The production seems to be taking a cue from Lungren (The Expendables), who is unfazed from beginning to end despite some strange goings-ons. The man just sleepwalks through the whole film, cracking wise in the same somnambulant tone. It’s like Lungren swallowed an entire bottle of Quaaludes. Lungren isn’t exactly the most charismatic or expressive actor on the planet given that he’s made a living being tall and beating up smaller men, but I would have hoped for some life in the guy. He’s so straight-laced that it’s absurd. It drains any potential interest from the character, sapping our time-traveling hero of empathy. Who cares if he can’t be bothered to care? Malthe (Bloodrayne: The Third Reich) is just as uninspiring as his sidekick. She’s just so impassive, probably because she doesn’t get to wear a corset in this Boll movie to highlight her assets. Letting her speak medieval vernacular and syntax was a mistake. Usually actors can at least adequately hide their displeasure about their participation in a lousy movie. Either these actors aren’t even good at that or they just don’t care, take your pick.

And now it’s time for my regular reoccurring segment in a Boll film review – who got ripped off this time? Allow me room to pontificate. The concept of a fantasy world mixed with some adult themes, like strong bloody violence, nudity, sex, profanity, and darker themes, would lead me to believe that Boll was inspired by HBO’s hit fantasy reinvention series, Game of Thrones. Then again Boll shot this movie in December 2010, a full four months before Thrones’ aired its excellent pilot episode. Then again who’s to say that Thrones didn’t influence Boll during the editing stage or at least make him itchy for some reshoots to tart up this tedious movie. At least that would give the viewer something worthwhile to look at besides an oft-used castle exterior that LARP-ers would howl at.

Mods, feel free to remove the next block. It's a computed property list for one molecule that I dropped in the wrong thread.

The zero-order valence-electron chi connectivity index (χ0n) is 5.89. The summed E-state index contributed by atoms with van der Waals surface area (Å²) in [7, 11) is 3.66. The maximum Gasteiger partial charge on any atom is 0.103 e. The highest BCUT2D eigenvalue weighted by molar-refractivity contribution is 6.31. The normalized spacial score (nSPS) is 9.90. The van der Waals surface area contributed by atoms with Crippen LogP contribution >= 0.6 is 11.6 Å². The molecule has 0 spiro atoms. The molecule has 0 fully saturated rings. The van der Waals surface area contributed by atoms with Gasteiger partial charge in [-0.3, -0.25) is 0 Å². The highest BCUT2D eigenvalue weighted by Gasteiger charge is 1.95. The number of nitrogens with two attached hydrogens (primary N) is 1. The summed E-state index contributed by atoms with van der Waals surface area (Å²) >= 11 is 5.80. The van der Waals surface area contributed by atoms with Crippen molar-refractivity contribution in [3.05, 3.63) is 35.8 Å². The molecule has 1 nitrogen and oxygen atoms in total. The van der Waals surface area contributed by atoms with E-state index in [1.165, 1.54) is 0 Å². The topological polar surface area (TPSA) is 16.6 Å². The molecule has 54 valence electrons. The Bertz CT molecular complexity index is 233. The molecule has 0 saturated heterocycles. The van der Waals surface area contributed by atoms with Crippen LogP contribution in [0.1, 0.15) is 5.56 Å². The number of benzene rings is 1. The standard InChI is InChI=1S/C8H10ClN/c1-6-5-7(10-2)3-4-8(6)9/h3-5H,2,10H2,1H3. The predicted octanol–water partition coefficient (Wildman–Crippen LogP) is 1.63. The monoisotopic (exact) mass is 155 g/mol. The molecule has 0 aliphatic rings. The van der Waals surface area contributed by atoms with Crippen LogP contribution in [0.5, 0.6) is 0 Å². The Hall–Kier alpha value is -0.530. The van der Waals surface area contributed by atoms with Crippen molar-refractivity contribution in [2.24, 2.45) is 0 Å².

In the Name of the King 2: Two Worlds just reeks of lethargy and indifference. Devoid of interesting characters, an engaging story, even tasty genre elements, this low-budget fantasy flick would falter in comparison to the cheesiest Sci-Fi Channel original movie. I cannot overstate how boring this movie is. I’m struggling even to effectively communicate how monotonous this movie is; I’m tempted to just write “boring” a thousand times but you, dear reader, deserve better. And so I rack my brain to come up with more specific and sarcastic criticism of what is execrably an awful movie. Boll’s no stranger to awful movies, but In the Name of the King 2 is the first time where I felt like even he didn’t give a damn about his final product in any shape. And it shows.